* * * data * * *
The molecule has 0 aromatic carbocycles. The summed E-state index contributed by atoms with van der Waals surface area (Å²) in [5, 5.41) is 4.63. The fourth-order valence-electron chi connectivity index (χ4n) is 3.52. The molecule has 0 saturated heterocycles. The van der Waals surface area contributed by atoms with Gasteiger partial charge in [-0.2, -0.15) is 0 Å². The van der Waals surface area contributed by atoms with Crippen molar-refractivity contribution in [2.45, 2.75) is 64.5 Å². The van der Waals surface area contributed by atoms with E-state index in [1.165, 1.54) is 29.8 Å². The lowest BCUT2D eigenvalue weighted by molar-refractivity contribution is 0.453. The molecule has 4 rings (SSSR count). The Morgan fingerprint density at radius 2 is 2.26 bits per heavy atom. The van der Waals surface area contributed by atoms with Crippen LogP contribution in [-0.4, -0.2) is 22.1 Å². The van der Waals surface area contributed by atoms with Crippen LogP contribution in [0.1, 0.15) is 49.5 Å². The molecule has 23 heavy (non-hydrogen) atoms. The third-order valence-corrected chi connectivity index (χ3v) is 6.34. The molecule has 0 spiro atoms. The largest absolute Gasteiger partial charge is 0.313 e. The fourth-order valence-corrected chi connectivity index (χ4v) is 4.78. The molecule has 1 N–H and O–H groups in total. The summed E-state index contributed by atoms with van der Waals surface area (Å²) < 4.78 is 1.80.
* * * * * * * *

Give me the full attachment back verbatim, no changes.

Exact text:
The molecule has 0 aromatic carbocycles. The summed E-state index contributed by atoms with van der Waals surface area (Å²) in [5, 5.41) is 4.63. The fourth-order valence-electron chi connectivity index (χ4n) is 3.52. The molecule has 0 saturated heterocycles. The van der Waals surface area contributed by atoms with Gasteiger partial charge in [-0.2, -0.15) is 0 Å². The van der Waals surface area contributed by atoms with Crippen molar-refractivity contribution in [2.45, 2.75) is 64.5 Å². The van der Waals surface area contributed by atoms with E-state index in [1.165, 1.54) is 29.8 Å². The lowest BCUT2D eigenvalue weighted by molar-refractivity contribution is 0.453. The molecule has 4 rings (SSSR count). The Morgan fingerprint density at radius 2 is 2.26 bits per heavy atom. The van der Waals surface area contributed by atoms with Crippen LogP contribution in [-0.4, -0.2) is 22.1 Å². The van der Waals surface area contributed by atoms with Crippen LogP contribution in [0.1, 0.15) is 49.5 Å². The molecule has 23 heavy (non-hydrogen) atoms. The third-order valence-corrected chi connectivity index (χ3v) is 6.34. The molecule has 0 spiro atoms. The largest absolute Gasteiger partial charge is 0.313 e. The fourth-order valence-corrected chi connectivity index (χ4v) is 4.78. The molecule has 1 N–H and O–H groups in total. The summed E-state index contributed by atoms with van der Waals surface area (Å²) < 4.78 is 1.80.